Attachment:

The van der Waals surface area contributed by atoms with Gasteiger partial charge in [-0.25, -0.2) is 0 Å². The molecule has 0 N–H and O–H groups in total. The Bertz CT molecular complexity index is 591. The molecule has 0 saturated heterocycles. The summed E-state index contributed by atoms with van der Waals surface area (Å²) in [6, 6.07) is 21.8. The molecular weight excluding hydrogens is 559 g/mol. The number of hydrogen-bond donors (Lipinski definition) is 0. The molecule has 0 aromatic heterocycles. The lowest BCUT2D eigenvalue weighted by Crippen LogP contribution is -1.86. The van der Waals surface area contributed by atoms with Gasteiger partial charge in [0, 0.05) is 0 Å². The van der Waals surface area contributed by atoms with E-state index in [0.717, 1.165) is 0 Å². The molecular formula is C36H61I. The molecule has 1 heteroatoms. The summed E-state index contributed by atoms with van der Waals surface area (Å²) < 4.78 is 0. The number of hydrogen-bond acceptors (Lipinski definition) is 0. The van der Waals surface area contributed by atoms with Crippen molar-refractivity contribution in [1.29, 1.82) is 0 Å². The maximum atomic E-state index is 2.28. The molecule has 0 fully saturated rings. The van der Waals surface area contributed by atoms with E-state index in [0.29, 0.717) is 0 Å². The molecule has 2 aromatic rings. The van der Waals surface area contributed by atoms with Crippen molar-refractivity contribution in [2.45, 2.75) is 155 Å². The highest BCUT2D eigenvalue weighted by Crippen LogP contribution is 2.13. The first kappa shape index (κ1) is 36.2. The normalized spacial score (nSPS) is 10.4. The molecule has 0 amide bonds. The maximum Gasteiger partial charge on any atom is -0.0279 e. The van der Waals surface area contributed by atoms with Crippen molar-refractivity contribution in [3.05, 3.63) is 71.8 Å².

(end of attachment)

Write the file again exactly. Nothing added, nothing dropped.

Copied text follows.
The van der Waals surface area contributed by atoms with Gasteiger partial charge in [-0.25, -0.2) is 0 Å². The molecule has 0 N–H and O–H groups in total. The Bertz CT molecular complexity index is 591. The molecule has 0 saturated heterocycles. The summed E-state index contributed by atoms with van der Waals surface area (Å²) in [6, 6.07) is 21.8. The molecular weight excluding hydrogens is 559 g/mol. The number of hydrogen-bond donors (Lipinski definition) is 0. The molecule has 0 aromatic heterocycles. The lowest BCUT2D eigenvalue weighted by Crippen LogP contribution is -1.86. The van der Waals surface area contributed by atoms with Gasteiger partial charge in [0, 0.05) is 0 Å². The van der Waals surface area contributed by atoms with E-state index in [0.717, 1.165) is 0 Å². The molecular formula is C36H61I. The molecule has 1 heteroatoms. The summed E-state index contributed by atoms with van der Waals surface area (Å²) < 4.78 is 0. The number of hydrogen-bond acceptors (Lipinski definition) is 0. The van der Waals surface area contributed by atoms with Crippen molar-refractivity contribution in [1.29, 1.82) is 0 Å². The maximum atomic E-state index is 2.28. The molecule has 0 fully saturated rings. The van der Waals surface area contributed by atoms with E-state index in [0.29, 0.717) is 0 Å². The molecule has 2 aromatic rings. The van der Waals surface area contributed by atoms with Crippen molar-refractivity contribution in [2.45, 2.75) is 155 Å². The highest BCUT2D eigenvalue weighted by Crippen LogP contribution is 2.13. The first kappa shape index (κ1) is 36.2. The normalized spacial score (nSPS) is 10.4. The molecule has 0 amide bonds. The maximum Gasteiger partial charge on any atom is -0.0279 e. The van der Waals surface area contributed by atoms with Crippen molar-refractivity contribution in [3.05, 3.63) is 71.8 Å².